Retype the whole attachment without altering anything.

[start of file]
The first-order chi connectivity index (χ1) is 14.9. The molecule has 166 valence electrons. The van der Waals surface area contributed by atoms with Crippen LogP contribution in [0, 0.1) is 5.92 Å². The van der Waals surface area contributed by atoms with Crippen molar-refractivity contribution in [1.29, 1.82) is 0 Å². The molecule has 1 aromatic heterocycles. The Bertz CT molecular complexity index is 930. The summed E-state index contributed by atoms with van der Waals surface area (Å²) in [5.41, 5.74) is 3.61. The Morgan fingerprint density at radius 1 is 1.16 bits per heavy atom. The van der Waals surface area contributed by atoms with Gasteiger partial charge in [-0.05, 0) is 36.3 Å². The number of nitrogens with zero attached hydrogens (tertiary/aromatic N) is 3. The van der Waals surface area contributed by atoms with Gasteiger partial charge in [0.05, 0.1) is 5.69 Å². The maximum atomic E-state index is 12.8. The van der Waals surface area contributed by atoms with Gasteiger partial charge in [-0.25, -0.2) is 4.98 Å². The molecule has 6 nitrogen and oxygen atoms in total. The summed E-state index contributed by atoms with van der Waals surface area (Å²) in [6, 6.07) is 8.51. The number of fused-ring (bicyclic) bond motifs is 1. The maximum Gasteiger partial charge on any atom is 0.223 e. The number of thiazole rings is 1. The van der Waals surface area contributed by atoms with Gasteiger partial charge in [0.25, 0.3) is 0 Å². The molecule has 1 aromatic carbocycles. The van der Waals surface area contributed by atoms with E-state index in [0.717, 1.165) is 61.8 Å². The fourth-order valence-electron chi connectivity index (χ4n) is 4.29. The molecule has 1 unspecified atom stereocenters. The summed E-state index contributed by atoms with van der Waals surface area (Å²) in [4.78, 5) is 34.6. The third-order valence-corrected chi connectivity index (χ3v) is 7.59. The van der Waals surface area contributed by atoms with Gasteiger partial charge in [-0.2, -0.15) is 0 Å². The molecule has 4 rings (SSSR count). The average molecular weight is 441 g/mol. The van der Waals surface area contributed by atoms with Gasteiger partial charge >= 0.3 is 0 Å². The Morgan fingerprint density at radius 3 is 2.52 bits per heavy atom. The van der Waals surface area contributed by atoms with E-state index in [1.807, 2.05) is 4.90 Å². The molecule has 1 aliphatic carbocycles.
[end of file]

The first-order chi connectivity index (χ1) is 14.9. The molecule has 166 valence electrons. The van der Waals surface area contributed by atoms with Crippen LogP contribution in [0, 0.1) is 5.92 Å². The van der Waals surface area contributed by atoms with Crippen molar-refractivity contribution in [1.29, 1.82) is 0 Å². The molecule has 1 aromatic heterocycles. The Bertz CT molecular complexity index is 930. The summed E-state index contributed by atoms with van der Waals surface area (Å²) in [5.41, 5.74) is 3.61. The Morgan fingerprint density at radius 1 is 1.16 bits per heavy atom. The van der Waals surface area contributed by atoms with Gasteiger partial charge in [-0.05, 0) is 36.3 Å². The number of nitrogens with zero attached hydrogens (tertiary/aromatic N) is 3. The van der Waals surface area contributed by atoms with Gasteiger partial charge in [0.05, 0.1) is 5.69 Å². The maximum atomic E-state index is 12.8. The van der Waals surface area contributed by atoms with Gasteiger partial charge in [-0.25, -0.2) is 4.98 Å². The molecule has 6 nitrogen and oxygen atoms in total. The summed E-state index contributed by atoms with van der Waals surface area (Å²) in [6, 6.07) is 8.51. The number of fused-ring (bicyclic) bond motifs is 1. The maximum Gasteiger partial charge on any atom is 0.223 e. The number of thiazole rings is 1. The van der Waals surface area contributed by atoms with Gasteiger partial charge in [0.25, 0.3) is 0 Å². The molecule has 1 aromatic carbocycles. The van der Waals surface area contributed by atoms with E-state index in [0.717, 1.165) is 61.8 Å². The fourth-order valence-electron chi connectivity index (χ4n) is 4.29. The molecule has 1 unspecified atom stereocenters. The summed E-state index contributed by atoms with van der Waals surface area (Å²) in [4.78, 5) is 34.6. The third-order valence-corrected chi connectivity index (χ3v) is 7.59. The van der Waals surface area contributed by atoms with Gasteiger partial charge in [-0.2, -0.15) is 0 Å². The molecule has 4 rings (SSSR count). The average molecular weight is 441 g/mol. The van der Waals surface area contributed by atoms with Gasteiger partial charge >= 0.3 is 0 Å². The Morgan fingerprint density at radius 3 is 2.52 bits per heavy atom. The van der Waals surface area contributed by atoms with E-state index in [1.807, 2.05) is 4.90 Å². The molecule has 1 aliphatic carbocycles.